Christina Mehranbod, MPH, Jeremy Kane, PhD, MPH, Kim Hekimian, PhD, & Christopher Morrison, PhD, MPH
Post-war, Mid-pandemic: A Mixed Methods Study of Alcohol Consumption Patterns and Alcohol Use Environment of Young Adults in Yerevan, Armenia.

In 2020, Armenia experienced the compounding impact of a devastating war, the COVID-19 pandemic, and a continued high rate of premature death. Conflict, crises, and instability are often associated with the increased risk of unhealthy alcohol use. Low-and-middle-income countries (LMIC) are disproportionately affected by the consequences of unhealthy alcohol use. The goal of this research is to identify opportunities for preventive intervention to reduce alcohol use and related harms in Armenia. This research project will 1) assess the distribution and density of alcohol outlets and alcohol advertisements in the neighborhoods of Yerevan, the capital city of Armenia; 2) explore youth adults’ perceptions, views, behavioral norms, and cultural contexts related to alcohol use and mental health; and 3) examine health care providers’ views of potential screening and intervention methods to address unhealthy alcohol use in young adults. This research has the potential to inform programming and policies to develop affordable interventions that reduce unhealthy alcohol use and improve mental health.

Jennifer Mootz, PhD, & Michael Wessells, PhD
Implementation Mapping of Digitized Mental Health Services for Urban Internally Displaced People in Mozambique.

An escalating religious insurgency in the northern Mozambican province of Cabo Delgado has resulted in almost 2,000 civilian deaths and 674,000 internally displaced people (IDPs) who have migrated to the neighboring Nampula Province and provincial capital. Nampula City, host to the largest number of IDPs in Nampula Province, is the central hub where two federally funded studies, in partnership with the Mozambican Ministry of Health, are taking place to increase comprehensive public mental health care using technology and to tailor mental health care to address social determinants and additional vulnerabilities, such as exposure to intimate partner violence, among IDPs. We propose to leverage these two existing studies and further respond to the unmet mental health needs of urban IDPs in Nampula City. We aim to 1) deepen our understanding of mental health needs and community members’ perceptions of digital mental health services for urban IDPs; and 2) develop a coordinated strategy to implement community-based, digitized mental illness detection and treatment among urban IDPs. The findings from this study will represent a low-cost, community-informed, digitized mental health care strategy that could be relevant for use among urban IDPs in other low- and middle-income countries.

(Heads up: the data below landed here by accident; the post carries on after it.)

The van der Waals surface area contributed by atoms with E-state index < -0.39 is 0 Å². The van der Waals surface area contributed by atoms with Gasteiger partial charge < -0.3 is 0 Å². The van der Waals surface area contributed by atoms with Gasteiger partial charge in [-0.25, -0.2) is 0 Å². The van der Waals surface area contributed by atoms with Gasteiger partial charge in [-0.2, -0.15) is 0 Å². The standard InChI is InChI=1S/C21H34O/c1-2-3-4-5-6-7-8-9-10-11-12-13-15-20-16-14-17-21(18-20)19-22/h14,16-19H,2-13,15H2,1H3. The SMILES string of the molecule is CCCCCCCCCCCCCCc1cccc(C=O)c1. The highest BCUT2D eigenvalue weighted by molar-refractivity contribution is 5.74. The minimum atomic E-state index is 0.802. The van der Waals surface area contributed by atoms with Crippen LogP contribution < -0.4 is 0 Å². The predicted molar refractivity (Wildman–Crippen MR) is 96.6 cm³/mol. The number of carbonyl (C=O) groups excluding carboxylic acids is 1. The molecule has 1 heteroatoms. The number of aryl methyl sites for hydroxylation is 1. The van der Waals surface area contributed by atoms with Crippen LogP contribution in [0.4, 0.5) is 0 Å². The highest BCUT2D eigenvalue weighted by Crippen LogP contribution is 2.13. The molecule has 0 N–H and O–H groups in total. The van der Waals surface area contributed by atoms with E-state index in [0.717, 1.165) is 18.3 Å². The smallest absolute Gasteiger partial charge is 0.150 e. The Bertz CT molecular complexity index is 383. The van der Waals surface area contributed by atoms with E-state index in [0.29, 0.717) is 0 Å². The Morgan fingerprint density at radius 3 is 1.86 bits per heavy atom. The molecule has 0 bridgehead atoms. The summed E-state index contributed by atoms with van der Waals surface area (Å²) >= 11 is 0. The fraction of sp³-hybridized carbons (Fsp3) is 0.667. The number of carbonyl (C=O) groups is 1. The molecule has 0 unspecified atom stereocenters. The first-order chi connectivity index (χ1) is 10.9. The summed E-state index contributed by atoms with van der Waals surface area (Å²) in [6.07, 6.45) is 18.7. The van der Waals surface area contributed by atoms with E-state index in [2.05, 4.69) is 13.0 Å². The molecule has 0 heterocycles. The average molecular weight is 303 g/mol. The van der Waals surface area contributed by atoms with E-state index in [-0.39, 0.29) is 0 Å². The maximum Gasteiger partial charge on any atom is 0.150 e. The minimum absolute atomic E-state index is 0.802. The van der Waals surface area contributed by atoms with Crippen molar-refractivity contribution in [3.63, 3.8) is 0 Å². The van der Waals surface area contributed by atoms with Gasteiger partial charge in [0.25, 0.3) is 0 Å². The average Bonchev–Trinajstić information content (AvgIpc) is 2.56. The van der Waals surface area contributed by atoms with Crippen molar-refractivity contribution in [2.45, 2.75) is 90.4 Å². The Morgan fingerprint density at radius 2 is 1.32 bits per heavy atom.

Please join us in congratulating this year’s grant recipients.

We are grateful to all Council Members, who each make an annual contribution to support this work, and collectively, ensure a better future for mental health globally.

For inquires regarding the Columbia University Global Mental Health Council Grants Program, please click here to visit the Program page.